Urbis Think Tank
Planning for quality public open space
Content provided by Peter Haack
Last year, the Heart Foundation report on “Creating Healthy Neighbourhoods” showed the importance of access to open space on health and wellbeing. Thankfully, this is one area where everyone agrees. However, the devil is in the detail and the planning and the design of open space areas needs to be appropriate for each local context.
A balance needs to be struck between developer and council needs
When working on the planning and design of new open spaces, Urbis has identified a number of key considerations.
The actual amount of open space is important. As dwelling densities increase, the total amount of open space needs to be set appropriately from the start. Developers want to provide the right amount of space, but not too much as yield is affected. However, if too little is provided, this detracts from the physical amenity and may have an impact on a development’s attractiveness to the market.
Individual open space areas also need to be sized appropriately to ensure that a range of activities can occur within them with adequate buffering from adjacent streets.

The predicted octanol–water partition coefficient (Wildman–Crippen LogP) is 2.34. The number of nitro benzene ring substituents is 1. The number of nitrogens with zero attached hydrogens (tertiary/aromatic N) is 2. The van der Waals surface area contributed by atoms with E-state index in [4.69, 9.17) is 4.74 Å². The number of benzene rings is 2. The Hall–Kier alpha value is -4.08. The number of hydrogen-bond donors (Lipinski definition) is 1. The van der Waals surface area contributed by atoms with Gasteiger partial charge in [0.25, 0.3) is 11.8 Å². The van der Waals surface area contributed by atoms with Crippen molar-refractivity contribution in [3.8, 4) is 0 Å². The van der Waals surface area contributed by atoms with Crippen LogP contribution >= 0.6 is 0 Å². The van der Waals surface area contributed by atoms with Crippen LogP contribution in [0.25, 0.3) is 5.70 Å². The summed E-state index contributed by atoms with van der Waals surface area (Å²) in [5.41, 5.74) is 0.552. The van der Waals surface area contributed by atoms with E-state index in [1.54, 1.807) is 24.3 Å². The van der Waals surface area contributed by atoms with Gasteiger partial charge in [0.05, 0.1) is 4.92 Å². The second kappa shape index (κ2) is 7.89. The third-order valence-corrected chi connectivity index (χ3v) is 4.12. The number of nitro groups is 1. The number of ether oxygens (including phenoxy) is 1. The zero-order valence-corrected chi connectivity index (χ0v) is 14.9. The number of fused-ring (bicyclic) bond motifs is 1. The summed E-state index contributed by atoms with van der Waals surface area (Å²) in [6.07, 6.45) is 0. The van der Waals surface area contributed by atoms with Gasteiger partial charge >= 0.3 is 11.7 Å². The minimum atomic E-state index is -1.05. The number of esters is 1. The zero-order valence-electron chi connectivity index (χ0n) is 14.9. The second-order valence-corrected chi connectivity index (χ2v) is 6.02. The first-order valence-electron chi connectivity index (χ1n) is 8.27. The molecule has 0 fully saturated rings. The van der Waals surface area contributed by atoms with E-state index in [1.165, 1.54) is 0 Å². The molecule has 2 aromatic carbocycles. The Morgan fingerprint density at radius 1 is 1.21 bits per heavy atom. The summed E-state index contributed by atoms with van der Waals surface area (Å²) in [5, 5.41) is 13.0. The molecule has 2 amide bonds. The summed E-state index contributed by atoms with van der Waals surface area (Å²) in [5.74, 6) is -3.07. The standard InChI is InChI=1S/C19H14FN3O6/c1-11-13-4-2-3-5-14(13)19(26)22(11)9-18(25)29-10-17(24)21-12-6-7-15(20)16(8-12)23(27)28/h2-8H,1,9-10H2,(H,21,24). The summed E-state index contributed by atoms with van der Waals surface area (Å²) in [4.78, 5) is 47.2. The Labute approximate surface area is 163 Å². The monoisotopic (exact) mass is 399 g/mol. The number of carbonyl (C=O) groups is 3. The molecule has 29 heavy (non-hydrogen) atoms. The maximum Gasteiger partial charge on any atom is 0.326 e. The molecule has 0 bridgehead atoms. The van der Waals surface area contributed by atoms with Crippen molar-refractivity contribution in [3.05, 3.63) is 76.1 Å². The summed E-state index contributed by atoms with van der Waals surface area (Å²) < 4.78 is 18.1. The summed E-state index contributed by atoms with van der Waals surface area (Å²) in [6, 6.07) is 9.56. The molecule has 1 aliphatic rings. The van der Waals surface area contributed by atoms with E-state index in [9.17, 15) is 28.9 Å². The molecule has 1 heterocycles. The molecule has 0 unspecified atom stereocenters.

Good open spaces should be accessible from all sides and easily accessed by foot, without the need to cross major barriers. Safe, usable public spaces should be fronted by local streets, not backing onto residential land in order to maximise passive surveillance.
After a development has been completed, the Council will generally take over the management of these spaces, so, it is important to avoid unnecessary ornamental features such as fountains, pergolas and flower beds etc. While these might be attractive to the developer during the selling phase, Councils’ ongoing maintenance budgets will find these assets prohibitive.
Delivering a framework
Within this context – where everyone is largely on the same page – Urbis has achieved a balance by developing guidelines relevant to the individual Council or development. By providing guides for the design and construction of areas such as informal parks and sporting reserves, it is possible to deliver on the wellbeing benefits that the community wants, without impacting on the commercial realities of a development.
It is best for these guidelines to have a degree of flexibility, like this one now being used by the City of Greater Geelong. This results in a useful decision making framework that meets the needs of all stakeholders.